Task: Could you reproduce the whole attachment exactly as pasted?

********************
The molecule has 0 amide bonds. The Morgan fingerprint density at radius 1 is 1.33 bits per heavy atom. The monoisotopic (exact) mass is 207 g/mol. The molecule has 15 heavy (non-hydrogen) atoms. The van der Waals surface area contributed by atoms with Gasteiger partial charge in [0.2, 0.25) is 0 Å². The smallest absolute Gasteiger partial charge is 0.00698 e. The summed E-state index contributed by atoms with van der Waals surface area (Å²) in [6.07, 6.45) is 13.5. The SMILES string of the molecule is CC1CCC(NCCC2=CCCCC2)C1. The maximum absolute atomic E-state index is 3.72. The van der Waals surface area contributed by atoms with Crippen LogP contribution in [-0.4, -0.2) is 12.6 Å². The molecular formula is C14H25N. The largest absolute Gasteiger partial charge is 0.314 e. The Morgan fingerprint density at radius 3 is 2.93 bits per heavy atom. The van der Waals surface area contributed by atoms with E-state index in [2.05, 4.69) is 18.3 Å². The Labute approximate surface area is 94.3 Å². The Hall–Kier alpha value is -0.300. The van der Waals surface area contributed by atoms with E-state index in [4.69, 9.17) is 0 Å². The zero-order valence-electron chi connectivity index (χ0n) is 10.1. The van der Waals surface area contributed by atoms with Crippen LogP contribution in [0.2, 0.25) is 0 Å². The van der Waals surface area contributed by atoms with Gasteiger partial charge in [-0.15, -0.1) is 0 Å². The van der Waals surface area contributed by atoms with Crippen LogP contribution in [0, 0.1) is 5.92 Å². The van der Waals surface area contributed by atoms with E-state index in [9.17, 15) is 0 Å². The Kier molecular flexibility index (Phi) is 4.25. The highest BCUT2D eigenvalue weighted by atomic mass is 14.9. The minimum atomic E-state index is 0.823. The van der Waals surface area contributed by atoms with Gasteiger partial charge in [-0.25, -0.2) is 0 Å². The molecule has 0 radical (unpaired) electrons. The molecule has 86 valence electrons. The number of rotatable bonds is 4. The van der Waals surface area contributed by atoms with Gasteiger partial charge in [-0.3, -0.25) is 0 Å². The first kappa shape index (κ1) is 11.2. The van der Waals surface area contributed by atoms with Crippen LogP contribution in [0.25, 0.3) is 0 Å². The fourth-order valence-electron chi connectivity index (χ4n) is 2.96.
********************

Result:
The molecule has 0 amide bonds. The Morgan fingerprint density at radius 1 is 1.33 bits per heavy atom. The monoisotopic (exact) mass is 207 g/mol. The molecule has 15 heavy (non-hydrogen) atoms. The van der Waals surface area contributed by atoms with Gasteiger partial charge in [0.2, 0.25) is 0 Å². The smallest absolute Gasteiger partial charge is 0.00698 e. The summed E-state index contributed by atoms with van der Waals surface area (Å²) in [6.07, 6.45) is 13.5. The SMILES string of the molecule is CC1CCC(NCCC2=CCCCC2)C1. The maximum absolute atomic E-state index is 3.72. The van der Waals surface area contributed by atoms with Crippen LogP contribution in [-0.4, -0.2) is 12.6 Å². The molecular formula is C14H25N. The largest absolute Gasteiger partial charge is 0.314 e. The Morgan fingerprint density at radius 3 is 2.93 bits per heavy atom. The van der Waals surface area contributed by atoms with E-state index in [2.05, 4.69) is 18.3 Å². The Labute approximate surface area is 94.3 Å². The Hall–Kier alpha value is -0.300. The van der Waals surface area contributed by atoms with E-state index in [4.69, 9.17) is 0 Å². The zero-order valence-electron chi connectivity index (χ0n) is 10.1. The van der Waals surface area contributed by atoms with Crippen LogP contribution in [0.2, 0.25) is 0 Å². The van der Waals surface area contributed by atoms with Gasteiger partial charge in [-0.15, -0.1) is 0 Å². The van der Waals surface area contributed by atoms with Crippen LogP contribution in [0, 0.1) is 5.92 Å². The van der Waals surface area contributed by atoms with E-state index in [9.17, 15) is 0 Å². The Kier molecular flexibility index (Phi) is 4.25. The highest BCUT2D eigenvalue weighted by atomic mass is 14.9. The minimum atomic E-state index is 0.823. The van der Waals surface area contributed by atoms with Gasteiger partial charge in [-0.25, -0.2) is 0 Å². The molecule has 0 radical (unpaired) electrons. The molecule has 86 valence electrons. The number of rotatable bonds is 4. The van der Waals surface area contributed by atoms with Gasteiger partial charge in [-0.3, -0.25) is 0 Å². The first kappa shape index (κ1) is 11.2. The van der Waals surface area contributed by atoms with Crippen LogP contribution in [0.25, 0.3) is 0 Å². The fourth-order valence-electron chi connectivity index (χ4n) is 2.96.